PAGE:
When Kale became the ultimate food trend back in 2012, it seems all possible food incarnations from this coarse, chewy, and bitter vegetable have been developed, including the Kale chips!
One of the earliest mentions of kale chips was way back in 2009 when a renowned New York City chef, Dan Barber developed a recipe for Bon Appétit. It was followed by the Vegetarian Times publishing a recipe for crispy kale leaves in 2010. In 2011, Gwyneth Paltrow baked kale chips on Ellen. While kale is not as trendy now as it was years back, it can still be considered a superfood with great health benefits, making it a great substitute for some of our guiltier pleasures, like potato or corn chips!
- The first Wednesday of October is declared as the National Kale Day.
- Kale was declared by Time Magazine as one of the top 10 food trends of 2012. Bon Appétit also declared 2012 as the year of the kale.
- This vegetable even caused a controversy when Chick-Fil-A sued a t-shirt maker from Vermont who produced and sold “eat more kale” t-shirts, which was worded similarly with their slogan, “eat more chicken.”
- Adding to Kale’s tremendous popularity at that time, Beyonce wore a sweatshirt with the word KALE in her music video for her song ‘7/11’ in 2014.
While it is cheaper to buy your own bunch of kale and turn it into chips using homemade recipes, some food brands already joined in the kale trend and released their own version of organic and flavored kale chips. These chips are commercially sold in groceries and supermarkets.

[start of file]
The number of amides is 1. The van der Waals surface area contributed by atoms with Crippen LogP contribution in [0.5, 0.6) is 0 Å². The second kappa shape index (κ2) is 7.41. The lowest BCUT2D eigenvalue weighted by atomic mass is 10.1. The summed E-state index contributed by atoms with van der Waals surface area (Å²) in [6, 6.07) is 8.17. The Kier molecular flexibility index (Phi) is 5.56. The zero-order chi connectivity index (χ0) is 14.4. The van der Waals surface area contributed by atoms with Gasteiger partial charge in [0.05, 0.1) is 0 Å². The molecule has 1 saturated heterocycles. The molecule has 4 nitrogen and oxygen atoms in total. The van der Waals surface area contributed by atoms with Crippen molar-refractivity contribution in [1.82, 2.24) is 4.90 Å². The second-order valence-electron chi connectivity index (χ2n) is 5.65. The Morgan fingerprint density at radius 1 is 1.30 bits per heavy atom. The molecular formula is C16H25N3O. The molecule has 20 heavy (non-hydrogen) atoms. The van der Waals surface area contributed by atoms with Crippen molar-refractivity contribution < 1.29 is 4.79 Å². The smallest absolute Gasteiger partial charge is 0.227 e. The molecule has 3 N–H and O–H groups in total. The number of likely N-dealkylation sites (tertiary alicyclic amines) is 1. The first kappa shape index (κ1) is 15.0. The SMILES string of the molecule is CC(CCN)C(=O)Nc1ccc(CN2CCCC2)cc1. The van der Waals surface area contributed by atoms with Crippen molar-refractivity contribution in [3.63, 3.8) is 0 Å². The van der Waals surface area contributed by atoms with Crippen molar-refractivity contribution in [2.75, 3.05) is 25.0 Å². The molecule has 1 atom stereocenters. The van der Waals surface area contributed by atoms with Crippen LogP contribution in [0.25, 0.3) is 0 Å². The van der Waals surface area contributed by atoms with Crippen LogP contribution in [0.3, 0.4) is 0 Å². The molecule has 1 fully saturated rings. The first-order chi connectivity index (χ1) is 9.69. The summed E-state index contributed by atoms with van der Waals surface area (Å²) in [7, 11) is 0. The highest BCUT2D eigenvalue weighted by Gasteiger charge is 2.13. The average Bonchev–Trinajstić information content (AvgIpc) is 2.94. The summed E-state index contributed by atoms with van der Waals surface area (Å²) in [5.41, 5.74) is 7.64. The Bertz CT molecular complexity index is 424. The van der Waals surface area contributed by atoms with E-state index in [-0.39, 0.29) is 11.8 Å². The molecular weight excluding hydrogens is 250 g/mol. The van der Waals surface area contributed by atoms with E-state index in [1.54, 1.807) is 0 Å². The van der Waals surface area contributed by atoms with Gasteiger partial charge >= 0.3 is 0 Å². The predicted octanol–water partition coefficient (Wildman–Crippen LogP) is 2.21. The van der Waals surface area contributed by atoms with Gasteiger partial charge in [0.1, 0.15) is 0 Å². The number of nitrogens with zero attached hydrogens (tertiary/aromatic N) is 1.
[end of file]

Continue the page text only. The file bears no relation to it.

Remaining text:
Production & Farming in Texas
Kale can be grown in Texas and is ideally planted during the fall and winter seasons. This makes it easier for local producers to harness this vegetable into kale chips and other kale treats. There are local Texan producers who make their own kale chips and turn it into appetizing treats by adding interesting and yummy flavors. These are sold in local farmers markets.
Preservatives, Additives, and Chemicals
Since kale and all its incarnations are said to be the ultimate superfood and as a healthy alternative, kale chips are produced and marketed as preservative and additive-free, organic and non-GMO.
For others who want to fully preserve and maintain that there are no hidden ingredients, they prefer to make their own kale chips, especially with kale being readily available in the market.
Kale chips are sold in sealed or resealable packs. Some are made from natural kraft paper pouches with see-through windows for the buyers to see the chips inside while others are traditionally packed in laminated plastics. Many prefer using the kraft pouches as it might be more environmentally friendly.
Kale chips are best enjoyed crispy through baking, deep-frying, or air-frying. But to preserve its healthy benefits, usage of oil in preparing the chips must be minimized.
Stems must also be removed when preparing the kale chips as these retain moisture and will prevent the kale chips from being crispy. Enjoy the chips plain or loaded with natural flavors and spices.
If you prepared your kale chips at home, make sure that the chips are completely cool before storing them so they will not steam and turn soggy in the container. Use an airtight container or vacuum sealable containers so the chips can also retain its shape.
While it should be eaten within the first couple of days for maximum freshness and taste, the kale chips can be stored for at least about a week.
Make your own homemade kale chips, using one of the original and earliest kale chips recipes by chef Dan Barber for Bon Appétit.
- 12 large Tuscan kale leaves, rinsed, dried, cut lengthwise in half, center ribs and stems removed
- 1 tablespoon olive oil
- Preheat the oven to 250°F.
- Mix kale with oil, salt and pepper in a large bowl.
- Assemble the leaves in a single layer on 2 large baking sheets.
- Bake for about 30 minutes for flat leaves or up to 33 minutes for wrinkled leaves, or until they turn crisp.
- Transfer leaves to rack and cool completely before eating or storing.